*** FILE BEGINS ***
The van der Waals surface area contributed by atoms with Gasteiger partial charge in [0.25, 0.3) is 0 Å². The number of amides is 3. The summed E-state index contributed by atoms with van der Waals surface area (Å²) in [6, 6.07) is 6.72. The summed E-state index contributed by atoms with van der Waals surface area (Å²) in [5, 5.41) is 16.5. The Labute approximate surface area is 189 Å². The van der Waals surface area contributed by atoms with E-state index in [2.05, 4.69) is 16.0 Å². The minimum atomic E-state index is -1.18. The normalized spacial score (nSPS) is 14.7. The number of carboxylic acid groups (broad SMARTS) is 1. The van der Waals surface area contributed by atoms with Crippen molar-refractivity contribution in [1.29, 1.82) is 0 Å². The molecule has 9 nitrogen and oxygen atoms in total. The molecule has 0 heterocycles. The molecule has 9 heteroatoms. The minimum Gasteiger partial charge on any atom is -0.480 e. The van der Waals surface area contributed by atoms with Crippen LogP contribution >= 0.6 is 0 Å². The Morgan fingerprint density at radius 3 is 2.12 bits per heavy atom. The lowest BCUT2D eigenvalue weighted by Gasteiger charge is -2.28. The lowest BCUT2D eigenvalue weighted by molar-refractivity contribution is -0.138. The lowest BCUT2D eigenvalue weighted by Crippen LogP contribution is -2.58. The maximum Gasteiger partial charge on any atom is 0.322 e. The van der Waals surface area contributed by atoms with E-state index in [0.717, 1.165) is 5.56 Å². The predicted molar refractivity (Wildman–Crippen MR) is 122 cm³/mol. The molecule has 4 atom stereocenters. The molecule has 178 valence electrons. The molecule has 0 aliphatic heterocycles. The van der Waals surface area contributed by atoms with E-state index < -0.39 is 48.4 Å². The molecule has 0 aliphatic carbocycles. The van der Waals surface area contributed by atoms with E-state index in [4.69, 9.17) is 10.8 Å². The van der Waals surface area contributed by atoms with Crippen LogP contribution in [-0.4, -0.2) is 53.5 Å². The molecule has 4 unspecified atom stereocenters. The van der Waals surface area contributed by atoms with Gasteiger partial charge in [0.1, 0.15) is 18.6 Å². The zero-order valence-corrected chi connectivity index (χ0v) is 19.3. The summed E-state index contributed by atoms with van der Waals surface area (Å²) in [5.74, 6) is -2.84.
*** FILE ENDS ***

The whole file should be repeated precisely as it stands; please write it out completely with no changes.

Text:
The van der Waals surface area contributed by atoms with Gasteiger partial charge in [0.25, 0.3) is 0 Å². The number of amides is 3. The summed E-state index contributed by atoms with van der Waals surface area (Å²) in [6, 6.07) is 6.72. The summed E-state index contributed by atoms with van der Waals surface area (Å²) in [5, 5.41) is 16.5. The Labute approximate surface area is 189 Å². The van der Waals surface area contributed by atoms with E-state index in [2.05, 4.69) is 16.0 Å². The minimum atomic E-state index is -1.18. The normalized spacial score (nSPS) is 14.7. The number of carboxylic acid groups (broad SMARTS) is 1. The van der Waals surface area contributed by atoms with Crippen molar-refractivity contribution in [1.29, 1.82) is 0 Å². The molecule has 9 nitrogen and oxygen atoms in total. The molecule has 0 heterocycles. The molecule has 9 heteroatoms. The minimum Gasteiger partial charge on any atom is -0.480 e. The van der Waals surface area contributed by atoms with Crippen LogP contribution >= 0.6 is 0 Å². The Morgan fingerprint density at radius 3 is 2.12 bits per heavy atom. The lowest BCUT2D eigenvalue weighted by Gasteiger charge is -2.28. The lowest BCUT2D eigenvalue weighted by molar-refractivity contribution is -0.138. The lowest BCUT2D eigenvalue weighted by Crippen LogP contribution is -2.58. The maximum Gasteiger partial charge on any atom is 0.322 e. The van der Waals surface area contributed by atoms with E-state index in [0.717, 1.165) is 5.56 Å². The predicted molar refractivity (Wildman–Crippen MR) is 122 cm³/mol. The molecule has 4 atom stereocenters. The molecule has 178 valence electrons. The molecule has 0 aliphatic heterocycles. The van der Waals surface area contributed by atoms with E-state index < -0.39 is 48.4 Å². The molecule has 0 aliphatic carbocycles. The van der Waals surface area contributed by atoms with E-state index in [4.69, 9.17) is 10.8 Å². The van der Waals surface area contributed by atoms with Crippen LogP contribution in [-0.4, -0.2) is 53.5 Å². The molecule has 4 unspecified atom stereocenters. The van der Waals surface area contributed by atoms with Gasteiger partial charge in [0.1, 0.15) is 18.6 Å². The zero-order valence-corrected chi connectivity index (χ0v) is 19.3. The summed E-state index contributed by atoms with van der Waals surface area (Å²) in [5.74, 6) is -2.84.